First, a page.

I’ll quit while I’m ahead, since I’m out of my depth when it comes to science or math. (Or sports. A hockey puck registers in my mind as a Don Rickles insult rather than the flattened ball they slap around in Canada.)
Having worked to build mediation centers in various countries and cultures, I witnessed some parallel evolution. We provided basic mediation training to folks from different countries, then encouraged them to adapt, acculturate, and refine the ideas to fit their local context.
In country after country, the mediation model we taught indeed underwent some adaptive cultural tweaking — but it also evolved parallely, with each country independently developing similar approaches. Years later, the Centers were mediating with the core values, process stages, and skills toolbox intact, along with new flourishes and techniques. I was pleasantly surprised to find that mediation hadn’t been replaced by a more culturally comfortable arbitration model — i.e. the mediator meting out Solomonic justice like unto priests, elders, chiefs, sheikhs or other big cheeses, rather than eliciting ideas and solutions from the parties.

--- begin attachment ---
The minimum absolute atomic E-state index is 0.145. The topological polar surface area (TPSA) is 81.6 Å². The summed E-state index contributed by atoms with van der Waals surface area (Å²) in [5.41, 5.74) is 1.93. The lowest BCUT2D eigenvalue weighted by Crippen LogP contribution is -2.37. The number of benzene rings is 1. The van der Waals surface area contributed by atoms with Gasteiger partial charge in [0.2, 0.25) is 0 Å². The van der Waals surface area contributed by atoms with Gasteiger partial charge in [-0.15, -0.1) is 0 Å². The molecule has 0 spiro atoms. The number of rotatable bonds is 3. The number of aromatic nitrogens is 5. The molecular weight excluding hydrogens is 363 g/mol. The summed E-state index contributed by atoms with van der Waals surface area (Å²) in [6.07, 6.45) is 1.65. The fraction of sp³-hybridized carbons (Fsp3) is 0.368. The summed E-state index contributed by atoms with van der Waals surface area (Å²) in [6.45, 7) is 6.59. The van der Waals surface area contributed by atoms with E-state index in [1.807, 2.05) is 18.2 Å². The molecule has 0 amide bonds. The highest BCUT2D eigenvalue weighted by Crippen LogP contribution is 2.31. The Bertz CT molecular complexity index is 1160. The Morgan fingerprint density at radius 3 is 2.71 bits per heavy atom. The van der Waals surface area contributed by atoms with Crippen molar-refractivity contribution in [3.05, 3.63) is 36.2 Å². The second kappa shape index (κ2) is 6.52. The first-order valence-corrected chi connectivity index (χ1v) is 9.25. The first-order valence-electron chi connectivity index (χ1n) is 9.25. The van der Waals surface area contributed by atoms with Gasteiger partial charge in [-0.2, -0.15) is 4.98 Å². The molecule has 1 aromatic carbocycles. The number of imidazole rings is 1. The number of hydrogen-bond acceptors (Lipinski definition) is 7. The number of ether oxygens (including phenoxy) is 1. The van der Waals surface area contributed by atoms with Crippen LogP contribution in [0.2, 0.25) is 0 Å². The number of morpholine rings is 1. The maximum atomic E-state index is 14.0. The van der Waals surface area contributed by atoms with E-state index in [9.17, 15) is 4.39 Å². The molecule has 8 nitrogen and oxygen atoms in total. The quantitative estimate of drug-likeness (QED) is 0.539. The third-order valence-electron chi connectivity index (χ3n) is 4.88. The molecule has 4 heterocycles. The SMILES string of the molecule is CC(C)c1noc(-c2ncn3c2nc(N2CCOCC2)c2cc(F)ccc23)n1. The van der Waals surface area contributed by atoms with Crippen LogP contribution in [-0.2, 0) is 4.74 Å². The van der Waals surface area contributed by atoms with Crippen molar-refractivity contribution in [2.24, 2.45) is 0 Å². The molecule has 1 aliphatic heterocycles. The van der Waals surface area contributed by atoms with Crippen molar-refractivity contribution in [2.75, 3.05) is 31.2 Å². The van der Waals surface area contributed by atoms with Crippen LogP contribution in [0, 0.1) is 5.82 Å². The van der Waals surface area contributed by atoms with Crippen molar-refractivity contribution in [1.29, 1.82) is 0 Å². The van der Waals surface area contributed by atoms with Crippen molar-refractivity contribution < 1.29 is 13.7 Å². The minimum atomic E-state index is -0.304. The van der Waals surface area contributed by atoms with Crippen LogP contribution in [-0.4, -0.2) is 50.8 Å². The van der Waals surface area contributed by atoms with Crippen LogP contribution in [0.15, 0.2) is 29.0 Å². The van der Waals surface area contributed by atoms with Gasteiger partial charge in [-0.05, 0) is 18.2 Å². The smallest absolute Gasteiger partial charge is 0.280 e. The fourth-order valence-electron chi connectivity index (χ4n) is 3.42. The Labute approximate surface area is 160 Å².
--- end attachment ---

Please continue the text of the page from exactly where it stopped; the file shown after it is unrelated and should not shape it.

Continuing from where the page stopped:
I’d like to speculate that maybe there’s something universal about mediation, and that it has the potential to grow and thrive key peacebuilding tool in vastly different cultural contexts. (I’ll blog later about how mediation practices developed in other countries and cultures have signifcantly influenced our work at New York Peace Institute — international development in reverse.)
So, kudos to folks who are spreading the mediation word abroad, with the requisite respect and humility. Sometimes it’s okay to be a little shellfish.